Also by Steven Levy, Hackers: Heroes of the Computer Revolution is a great profile of the original hackers, even before the times of cybersecurity. The book covers the early “hackers” of computers like Bill Gates, Steve Wozniak, and Richard Stallman and the transition from the mainframe computing world to the world of computers in every home. Today we’ve transitioned to computers in every pocket, but the evolution was begun by these early computer enthusiasts. Without their efforts (and their sometimes bending the rules), we wouldn’t have the hacking scene we do today. Steven Levy covers the history in depth and with a great amount of detail.
Fiction (Culturally Influencing)
William Gibson, author of Neuromancer, the first book in the Sprawl trilogy, is the father of the term “cyberspace”, giving us “cybersecurity”. I’m not sure whether to thank him or hate him for the term “cybersecurity”, but I do know that this book is one of the defining books of the “cyber” culture, including modern hackers, cyberpunks, and a large part of the culture surrounding the realm of hacking. It’s likely that this book (and series) has influenced an entire generation of science fiction writers and the surrounding culture. The book is a literary masterpiece in its own right, winning both a Philip K. Dick Award and a Hugo Award. The other two books in the Sprawl trilogy are Count Zero and Mona Lisa Overdrive. This is, without a doubt, my favorite book trilogy and one of my favorite books of all time.
Snow Crash by Neal Stephenson is set in the Metaverse and heavily features virtual reality being used as a substitute for, well, reality. In many ways, it’s a 21st century take on Neuromancer but also brings into play a blend of old and new culture and truly makes you think about where society is headed. This book managed to make Time’s list of 100 best English-language novels and is also one of my top 10 books. Neal Stephenson is an imaginative author with an eye for the future that makes you think. His book Cryptonomicon is another of my favorites.
Digital Fortress by Dan Brown (author of The Da Vinci Code) is an all-too-real fictional account of a secret NSA supercomputer capable of breaking any encryption system. With malware introduced into the computer, the system is beginning to break down and they must uncover the story of what has happened and how. With the author of the code infecting the machine dead, the members of the NSA cryptography team must work to figure out what’s behind the malware and the code it contained. This novel is deeply engrossing – the first time I read it, I ended up missing a whole night of sleep reading it. (I can’t recommend this approach, especially if you have to go to work the next day.)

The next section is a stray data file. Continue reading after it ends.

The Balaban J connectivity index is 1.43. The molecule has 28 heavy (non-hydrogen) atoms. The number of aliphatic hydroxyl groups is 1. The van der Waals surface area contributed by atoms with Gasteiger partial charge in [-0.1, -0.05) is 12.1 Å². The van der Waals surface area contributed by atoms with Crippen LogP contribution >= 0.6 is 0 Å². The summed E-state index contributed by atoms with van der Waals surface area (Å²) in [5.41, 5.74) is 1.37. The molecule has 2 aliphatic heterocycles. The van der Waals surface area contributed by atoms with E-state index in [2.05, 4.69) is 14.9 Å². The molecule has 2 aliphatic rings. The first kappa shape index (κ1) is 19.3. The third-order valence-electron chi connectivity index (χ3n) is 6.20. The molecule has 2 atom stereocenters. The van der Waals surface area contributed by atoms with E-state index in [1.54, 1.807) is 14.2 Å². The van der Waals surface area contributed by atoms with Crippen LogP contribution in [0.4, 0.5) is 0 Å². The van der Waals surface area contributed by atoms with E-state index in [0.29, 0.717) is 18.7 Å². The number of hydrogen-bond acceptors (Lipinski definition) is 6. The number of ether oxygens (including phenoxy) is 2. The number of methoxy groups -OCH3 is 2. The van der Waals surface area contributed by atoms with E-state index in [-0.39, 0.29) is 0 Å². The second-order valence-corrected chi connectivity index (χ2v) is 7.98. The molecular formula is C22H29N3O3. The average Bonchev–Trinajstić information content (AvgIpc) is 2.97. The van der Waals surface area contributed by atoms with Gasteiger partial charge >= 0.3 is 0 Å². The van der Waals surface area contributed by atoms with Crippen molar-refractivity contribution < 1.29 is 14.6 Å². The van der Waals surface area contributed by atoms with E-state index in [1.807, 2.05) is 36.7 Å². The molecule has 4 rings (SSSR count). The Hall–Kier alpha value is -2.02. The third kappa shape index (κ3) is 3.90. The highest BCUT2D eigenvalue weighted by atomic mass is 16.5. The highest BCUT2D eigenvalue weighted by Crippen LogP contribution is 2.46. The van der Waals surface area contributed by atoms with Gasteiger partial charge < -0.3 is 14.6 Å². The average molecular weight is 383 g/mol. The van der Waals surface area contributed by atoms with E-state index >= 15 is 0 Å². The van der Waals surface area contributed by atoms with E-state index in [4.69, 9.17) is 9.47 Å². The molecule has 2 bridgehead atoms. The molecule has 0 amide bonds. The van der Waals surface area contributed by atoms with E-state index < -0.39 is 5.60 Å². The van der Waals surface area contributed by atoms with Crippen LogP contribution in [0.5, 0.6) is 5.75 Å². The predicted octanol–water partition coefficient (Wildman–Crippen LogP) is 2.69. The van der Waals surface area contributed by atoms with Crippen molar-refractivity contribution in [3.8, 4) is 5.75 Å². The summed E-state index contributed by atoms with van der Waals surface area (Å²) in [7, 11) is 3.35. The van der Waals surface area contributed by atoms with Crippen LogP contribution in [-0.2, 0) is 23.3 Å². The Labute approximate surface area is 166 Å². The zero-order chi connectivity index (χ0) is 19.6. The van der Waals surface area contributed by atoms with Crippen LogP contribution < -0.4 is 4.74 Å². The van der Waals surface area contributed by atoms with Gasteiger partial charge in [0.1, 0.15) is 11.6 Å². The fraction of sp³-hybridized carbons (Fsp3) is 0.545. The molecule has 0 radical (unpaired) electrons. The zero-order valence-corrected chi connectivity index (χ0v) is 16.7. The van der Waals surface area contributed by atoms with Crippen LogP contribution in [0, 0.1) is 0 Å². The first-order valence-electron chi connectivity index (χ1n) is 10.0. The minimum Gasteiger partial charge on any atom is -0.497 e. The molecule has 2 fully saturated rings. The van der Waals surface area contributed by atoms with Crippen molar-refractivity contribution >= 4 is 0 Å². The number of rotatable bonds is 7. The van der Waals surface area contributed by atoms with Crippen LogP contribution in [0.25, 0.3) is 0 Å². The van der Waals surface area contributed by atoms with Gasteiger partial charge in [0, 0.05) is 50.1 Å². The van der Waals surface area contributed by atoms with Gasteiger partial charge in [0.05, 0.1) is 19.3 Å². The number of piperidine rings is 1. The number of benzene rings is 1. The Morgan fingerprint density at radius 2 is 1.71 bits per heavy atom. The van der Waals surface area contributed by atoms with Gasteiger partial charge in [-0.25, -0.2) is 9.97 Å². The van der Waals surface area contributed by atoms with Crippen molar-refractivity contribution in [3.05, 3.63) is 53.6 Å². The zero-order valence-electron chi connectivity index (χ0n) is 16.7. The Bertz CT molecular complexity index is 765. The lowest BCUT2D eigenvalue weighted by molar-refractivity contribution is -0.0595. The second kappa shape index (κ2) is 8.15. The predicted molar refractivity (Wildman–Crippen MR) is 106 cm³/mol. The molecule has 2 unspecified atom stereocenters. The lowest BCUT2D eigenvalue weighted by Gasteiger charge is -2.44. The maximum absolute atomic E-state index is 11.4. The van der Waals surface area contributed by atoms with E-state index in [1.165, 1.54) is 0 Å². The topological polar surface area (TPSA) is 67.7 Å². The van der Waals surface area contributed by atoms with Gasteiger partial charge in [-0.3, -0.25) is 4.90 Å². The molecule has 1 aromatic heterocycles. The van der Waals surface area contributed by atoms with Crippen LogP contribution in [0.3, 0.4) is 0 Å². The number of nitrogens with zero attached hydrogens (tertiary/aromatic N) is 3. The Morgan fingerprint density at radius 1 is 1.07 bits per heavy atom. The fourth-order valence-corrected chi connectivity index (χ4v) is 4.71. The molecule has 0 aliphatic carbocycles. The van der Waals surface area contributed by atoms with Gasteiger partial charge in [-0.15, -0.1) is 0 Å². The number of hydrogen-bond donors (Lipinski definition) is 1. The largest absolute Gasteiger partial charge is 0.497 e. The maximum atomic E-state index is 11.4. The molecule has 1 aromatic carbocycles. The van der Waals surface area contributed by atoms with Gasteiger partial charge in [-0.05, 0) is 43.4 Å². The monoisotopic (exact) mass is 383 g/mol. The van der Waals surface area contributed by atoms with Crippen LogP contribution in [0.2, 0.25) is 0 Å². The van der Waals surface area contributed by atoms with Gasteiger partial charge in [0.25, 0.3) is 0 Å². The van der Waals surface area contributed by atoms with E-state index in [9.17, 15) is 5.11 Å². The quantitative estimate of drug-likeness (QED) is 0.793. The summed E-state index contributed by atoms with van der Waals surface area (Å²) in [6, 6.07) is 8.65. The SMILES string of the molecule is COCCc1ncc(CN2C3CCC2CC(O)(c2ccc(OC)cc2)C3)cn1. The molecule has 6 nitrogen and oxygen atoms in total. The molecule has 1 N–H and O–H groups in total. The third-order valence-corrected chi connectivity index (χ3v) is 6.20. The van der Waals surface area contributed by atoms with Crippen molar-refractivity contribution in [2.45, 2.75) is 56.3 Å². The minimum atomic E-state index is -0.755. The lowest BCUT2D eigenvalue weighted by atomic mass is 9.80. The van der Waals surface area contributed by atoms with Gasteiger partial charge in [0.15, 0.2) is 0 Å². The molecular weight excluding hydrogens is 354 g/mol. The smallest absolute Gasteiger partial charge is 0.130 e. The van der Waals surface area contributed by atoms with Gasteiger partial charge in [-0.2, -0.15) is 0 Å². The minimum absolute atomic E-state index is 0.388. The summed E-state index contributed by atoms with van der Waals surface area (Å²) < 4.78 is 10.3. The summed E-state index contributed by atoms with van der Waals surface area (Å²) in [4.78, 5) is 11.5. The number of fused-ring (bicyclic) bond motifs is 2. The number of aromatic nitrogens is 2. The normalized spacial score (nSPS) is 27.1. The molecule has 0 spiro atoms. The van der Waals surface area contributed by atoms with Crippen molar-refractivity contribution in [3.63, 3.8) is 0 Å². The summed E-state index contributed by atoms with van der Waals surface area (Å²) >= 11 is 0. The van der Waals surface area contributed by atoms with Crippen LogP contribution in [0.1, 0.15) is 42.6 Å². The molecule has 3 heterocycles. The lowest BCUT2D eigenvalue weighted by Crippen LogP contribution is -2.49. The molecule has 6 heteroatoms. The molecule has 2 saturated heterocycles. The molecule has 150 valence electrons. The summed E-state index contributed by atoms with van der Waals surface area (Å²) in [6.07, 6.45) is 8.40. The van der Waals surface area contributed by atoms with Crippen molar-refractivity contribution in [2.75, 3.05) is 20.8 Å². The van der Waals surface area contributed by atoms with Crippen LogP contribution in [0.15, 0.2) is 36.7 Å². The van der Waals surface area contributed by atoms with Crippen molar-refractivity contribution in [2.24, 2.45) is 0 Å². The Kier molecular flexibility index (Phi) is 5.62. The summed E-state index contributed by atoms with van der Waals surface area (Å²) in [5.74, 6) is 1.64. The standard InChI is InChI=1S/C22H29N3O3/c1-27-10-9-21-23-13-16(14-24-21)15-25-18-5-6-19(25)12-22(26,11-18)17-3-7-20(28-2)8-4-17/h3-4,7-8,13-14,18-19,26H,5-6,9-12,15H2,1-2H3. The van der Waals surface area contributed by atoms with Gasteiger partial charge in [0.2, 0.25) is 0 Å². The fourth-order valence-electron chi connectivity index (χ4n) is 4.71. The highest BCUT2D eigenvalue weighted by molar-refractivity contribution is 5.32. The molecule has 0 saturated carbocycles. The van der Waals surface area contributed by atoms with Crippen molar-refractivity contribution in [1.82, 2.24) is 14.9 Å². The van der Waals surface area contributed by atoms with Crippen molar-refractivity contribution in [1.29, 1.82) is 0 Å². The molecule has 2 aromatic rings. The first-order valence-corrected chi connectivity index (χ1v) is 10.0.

Little Brother by Cory Doctorow is a modern day take on Orwell’s 1984, updated for the technologies and organizations of today. Quite frankly, it’s so realistic to me that it’s deeply unsettling – in the uncanny valley of government surveillance. It’s a reminder that we have to be careful of the way we treat our privacy, our rights, and the power of our government. Doctorow has a scary outlook on life, but it’s an important read for anyone concerned about the state of our society. Though written as a “young adult” novel, I found it an engaging and interesting read and thought provoking. In fact, I’ve read it at least twice, along with Homeland. If you’re more the novella type, I can strongly recommend Overclocked, though the story sysadmins is a bit of a horror story. (Though maybe you like that sort of thing!)
Though I can’t recommend them as “high quality literature”, there are a few books I enjoy reading in the vein of hacking. These include:
This post contains affiliate links. If you click on a link, I may earn a small commission at no cost to you.